1. It gives those opposed to further cash transfers a perverse moral high-ground as champions of the parenting powers of the poor.
  2. It puts those in favour of alleviating poverty in twist. We don’t want to be labelling income-deprived parents as child abusers or as raising future criminals. But, on the other hand, one rationale for alleviating poverty is because doing so can prevent associated bad outcomes! And the data is mixed. It is complicated to disentangle the effects of poverty.
  3. It appeals to people who have no idea how bad poverty levels are in this country. It rests on an image of poverty as a family that gets by OK, so long as they’re careful with money. The image of a family who eats budget brand bread and buys second-hand school uniforms but can still afford to heat the house properly and pay the power bill every month. That’s not a current image of poverty, and it hasn’t been for a long long time. The current image of poverty is kids with rheumatic fever because their houses are never ever warm or dry.
  4. In co-opting the moral high-ground, it prevents the left from picking up the rhetoric of the government’s preferred “investment approach” to solving social problems. Spend more money early on to address poverty, it will solve all these things! Fiscal responsibility! Yay us! What, how dare you suggest those problems are linked to poverty? Aren’t you meant to be on the side of the poor, not blaming them for their derelict children?! You’re just an elitist patronising latte drinking bourgeois tosspot aren’t you?
  5. It frames the conversation around blame and personal moral obligation (i.e. parents whose kids grow up to be criminals have only themselves to blame. There is no societal obligation to all children.)
  6. It removes the impetus for change by suggesting that good parenting can counteract the effects of poverty.
  7. It sets up the whole deserving poor / undeserving poor dichotomy, where we can disparage one group of society endlessly and wash our hands of doing anything about it because *shrug, they should spend money better*.
  8. It means that the conversation is no longer about what the government can do, but what the government should do. Classic distraction.
  9. Finally, because I happened to do a lot of research on this many years ago, there is an important way child poverty is linked to adult crime and it’s an area which is of major concern in New Zealand. Poverty, and specifically a lack of financial support for single parents, makes it much harder for primary caregivers to leave an abusive relationship. When studying the effects of childhood economic deprivation on adult outcomes, it is common to adjust for exposure to relationship violence. Which means that this particular interplay – while obvious as soon as its pointed out – isn’t always at the forefront of our minds when considering the effects of childhood poverty and the linkages between economic deprivation, abuse, and criminality. Or at least, it’s clearly not at the forefront of the minds of those two Ministers.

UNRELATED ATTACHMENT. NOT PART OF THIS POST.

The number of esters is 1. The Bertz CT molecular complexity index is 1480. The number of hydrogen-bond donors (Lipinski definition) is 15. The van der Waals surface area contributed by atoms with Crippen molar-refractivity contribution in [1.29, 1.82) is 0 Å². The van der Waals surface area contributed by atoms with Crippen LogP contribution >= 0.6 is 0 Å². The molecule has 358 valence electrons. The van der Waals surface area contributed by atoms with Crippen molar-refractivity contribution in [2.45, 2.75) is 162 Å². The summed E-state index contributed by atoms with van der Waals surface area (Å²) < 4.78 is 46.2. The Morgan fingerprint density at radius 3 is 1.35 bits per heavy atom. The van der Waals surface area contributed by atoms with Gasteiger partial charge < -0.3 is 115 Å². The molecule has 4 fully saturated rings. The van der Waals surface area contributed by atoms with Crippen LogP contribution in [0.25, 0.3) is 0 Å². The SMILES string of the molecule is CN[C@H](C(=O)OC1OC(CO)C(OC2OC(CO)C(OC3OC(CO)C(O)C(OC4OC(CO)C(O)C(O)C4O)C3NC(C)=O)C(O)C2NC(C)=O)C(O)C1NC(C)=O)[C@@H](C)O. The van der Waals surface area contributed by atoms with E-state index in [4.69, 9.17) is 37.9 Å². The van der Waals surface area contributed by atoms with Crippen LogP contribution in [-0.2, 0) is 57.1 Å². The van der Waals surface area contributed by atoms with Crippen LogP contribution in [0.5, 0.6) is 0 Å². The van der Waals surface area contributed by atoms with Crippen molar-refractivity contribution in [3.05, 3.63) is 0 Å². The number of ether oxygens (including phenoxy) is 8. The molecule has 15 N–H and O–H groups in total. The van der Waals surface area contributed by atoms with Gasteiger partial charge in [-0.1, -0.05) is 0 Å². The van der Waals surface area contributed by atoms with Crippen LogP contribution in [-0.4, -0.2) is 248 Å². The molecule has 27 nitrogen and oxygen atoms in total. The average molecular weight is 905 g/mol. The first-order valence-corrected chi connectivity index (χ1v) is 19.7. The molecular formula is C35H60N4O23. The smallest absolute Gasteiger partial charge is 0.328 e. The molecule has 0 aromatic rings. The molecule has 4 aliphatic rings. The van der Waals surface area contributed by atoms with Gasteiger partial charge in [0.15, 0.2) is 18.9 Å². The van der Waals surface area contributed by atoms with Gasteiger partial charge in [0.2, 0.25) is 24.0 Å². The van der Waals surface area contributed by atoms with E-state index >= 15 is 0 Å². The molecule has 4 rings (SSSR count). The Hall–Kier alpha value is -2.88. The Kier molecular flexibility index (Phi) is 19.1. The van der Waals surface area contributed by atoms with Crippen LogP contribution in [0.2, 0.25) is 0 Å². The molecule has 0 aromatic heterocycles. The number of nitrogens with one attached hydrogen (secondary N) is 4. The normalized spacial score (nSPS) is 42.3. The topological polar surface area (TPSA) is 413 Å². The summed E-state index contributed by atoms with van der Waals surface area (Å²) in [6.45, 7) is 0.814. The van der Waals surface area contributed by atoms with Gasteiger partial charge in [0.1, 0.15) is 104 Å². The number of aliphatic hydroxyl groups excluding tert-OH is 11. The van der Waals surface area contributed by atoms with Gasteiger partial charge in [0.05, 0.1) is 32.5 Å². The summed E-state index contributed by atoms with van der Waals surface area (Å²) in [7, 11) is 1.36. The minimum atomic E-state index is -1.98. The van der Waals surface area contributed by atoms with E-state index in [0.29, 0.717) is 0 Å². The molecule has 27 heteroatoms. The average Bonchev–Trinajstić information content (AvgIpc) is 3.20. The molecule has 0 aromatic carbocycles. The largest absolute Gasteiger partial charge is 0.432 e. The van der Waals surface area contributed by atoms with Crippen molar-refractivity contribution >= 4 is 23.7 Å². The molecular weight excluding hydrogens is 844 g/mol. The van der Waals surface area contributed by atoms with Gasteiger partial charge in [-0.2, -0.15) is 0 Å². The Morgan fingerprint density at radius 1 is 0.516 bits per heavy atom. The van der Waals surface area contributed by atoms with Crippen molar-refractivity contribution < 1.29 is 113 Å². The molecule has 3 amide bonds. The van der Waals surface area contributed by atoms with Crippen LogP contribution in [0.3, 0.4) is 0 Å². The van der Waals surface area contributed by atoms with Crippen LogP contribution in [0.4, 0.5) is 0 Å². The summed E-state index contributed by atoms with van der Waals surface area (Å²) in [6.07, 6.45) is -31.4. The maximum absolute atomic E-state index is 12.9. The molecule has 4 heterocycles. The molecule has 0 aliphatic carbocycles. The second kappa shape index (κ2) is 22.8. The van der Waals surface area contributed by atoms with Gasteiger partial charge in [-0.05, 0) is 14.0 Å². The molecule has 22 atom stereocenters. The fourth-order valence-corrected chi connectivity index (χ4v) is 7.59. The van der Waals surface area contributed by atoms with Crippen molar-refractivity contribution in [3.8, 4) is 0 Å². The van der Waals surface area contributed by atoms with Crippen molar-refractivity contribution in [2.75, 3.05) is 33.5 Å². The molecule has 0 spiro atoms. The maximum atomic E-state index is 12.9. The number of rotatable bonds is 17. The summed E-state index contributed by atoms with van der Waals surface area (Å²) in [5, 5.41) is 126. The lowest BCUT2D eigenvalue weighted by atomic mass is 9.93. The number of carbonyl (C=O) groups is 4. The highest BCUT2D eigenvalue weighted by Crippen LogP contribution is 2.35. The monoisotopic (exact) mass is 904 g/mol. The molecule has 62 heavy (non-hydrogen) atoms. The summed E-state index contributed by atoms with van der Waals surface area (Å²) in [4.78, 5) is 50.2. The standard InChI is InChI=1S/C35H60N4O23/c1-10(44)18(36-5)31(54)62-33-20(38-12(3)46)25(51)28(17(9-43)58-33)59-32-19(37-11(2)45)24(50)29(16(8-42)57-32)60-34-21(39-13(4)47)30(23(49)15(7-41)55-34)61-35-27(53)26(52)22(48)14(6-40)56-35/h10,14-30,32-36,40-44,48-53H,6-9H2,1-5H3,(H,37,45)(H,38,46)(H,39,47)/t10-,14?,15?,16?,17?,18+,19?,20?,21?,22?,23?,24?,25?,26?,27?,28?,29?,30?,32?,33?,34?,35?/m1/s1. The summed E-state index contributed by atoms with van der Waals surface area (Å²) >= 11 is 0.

We should definitely fund ECE better

List of people who are adversely affected by lack of funding for childcare:

  • Parents who work longer hours than they otherwise would, to be able to pay childcare costs and make working worth it financially.
  • Parents who are short on money because childcare is so expensive.
  • At-home parents who can’t afford childcare and don’t get a break.
  • At home parents who want to re-enter the workforce but can’t afford the upfront costs of paying for a few weeks’ care in advance, or can’t find good care in short notice when they find a job.
  • At home parents who want to retrain for a career that better fits in with being a parent, but can’t afford childcare while studying.
  • Anyone who has to cover childcare costs on one income – single parents, or two parent families where one parent is unwell and can’t do a paid job or look after kids full-time.
  • Parents paying off student debt while also paying for childcare, leading to a low net gain in income from being in paid employment.
  • Children whose parents are financially stressed as a result of childcare costs.
  • Children whose parents work long hours to be able to cover other expenses while paying for childcare.
  • Children in low quality childcare centres because their parents can’t afford good centres.
  • Children who aren’t in childcare and whose parents start to snap and become inattentive because they really need a break, but can’t get a break because there’s no-one to look after the kids.
  • Children who aren’t in childcare and whose parents don’t provide much in the way of interesting activities at home.
  • Early childhood teachers who would be paid more and respected more and receive better professional development if the sector was funded better.
  • Employers of parents who are trying to manage childcare in the most cost effective way, which might not be the best fit for their work responsibilities (for example, cramming 25 hours work into three days instead of four or five because that means only three days of paying for childcare).
  • Babies with older siblings who aren’t in childcare because it’s too expensive for under threes, and so who miss out on one-on-one time with parents.


… written while the little dude is at creche.